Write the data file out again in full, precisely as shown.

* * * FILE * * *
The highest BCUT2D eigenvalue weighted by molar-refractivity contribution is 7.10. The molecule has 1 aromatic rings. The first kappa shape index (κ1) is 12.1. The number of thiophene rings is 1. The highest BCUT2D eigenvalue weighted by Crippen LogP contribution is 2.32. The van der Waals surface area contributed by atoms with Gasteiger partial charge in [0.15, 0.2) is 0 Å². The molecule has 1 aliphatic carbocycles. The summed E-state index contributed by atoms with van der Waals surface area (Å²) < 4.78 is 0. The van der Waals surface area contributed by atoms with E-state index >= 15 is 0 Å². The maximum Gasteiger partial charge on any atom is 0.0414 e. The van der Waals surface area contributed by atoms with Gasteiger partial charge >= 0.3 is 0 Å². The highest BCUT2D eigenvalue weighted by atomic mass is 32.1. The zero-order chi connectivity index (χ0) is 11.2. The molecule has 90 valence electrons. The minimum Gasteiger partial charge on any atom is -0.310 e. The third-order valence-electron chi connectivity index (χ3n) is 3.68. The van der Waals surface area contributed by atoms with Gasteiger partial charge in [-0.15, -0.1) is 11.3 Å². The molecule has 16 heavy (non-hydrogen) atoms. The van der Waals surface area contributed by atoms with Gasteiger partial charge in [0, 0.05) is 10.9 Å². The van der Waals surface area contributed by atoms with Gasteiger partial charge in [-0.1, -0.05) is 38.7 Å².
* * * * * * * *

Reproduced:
The highest BCUT2D eigenvalue weighted by molar-refractivity contribution is 7.10. The molecule has 1 aromatic rings. The first kappa shape index (κ1) is 12.1. The number of thiophene rings is 1. The highest BCUT2D eigenvalue weighted by Crippen LogP contribution is 2.32. The van der Waals surface area contributed by atoms with Gasteiger partial charge in [0.15, 0.2) is 0 Å². The molecule has 1 aliphatic carbocycles. The summed E-state index contributed by atoms with van der Waals surface area (Å²) < 4.78 is 0. The van der Waals surface area contributed by atoms with E-state index >= 15 is 0 Å². The maximum Gasteiger partial charge on any atom is 0.0414 e. The van der Waals surface area contributed by atoms with Gasteiger partial charge >= 0.3 is 0 Å². The highest BCUT2D eigenvalue weighted by atomic mass is 32.1. The zero-order chi connectivity index (χ0) is 11.2. The molecule has 90 valence electrons. The minimum Gasteiger partial charge on any atom is -0.310 e. The third-order valence-electron chi connectivity index (χ3n) is 3.68. The van der Waals surface area contributed by atoms with Gasteiger partial charge in [-0.15, -0.1) is 11.3 Å². The molecule has 16 heavy (non-hydrogen) atoms. The van der Waals surface area contributed by atoms with Gasteiger partial charge in [0, 0.05) is 10.9 Å². The van der Waals surface area contributed by atoms with Gasteiger partial charge in [-0.1, -0.05) is 38.7 Å².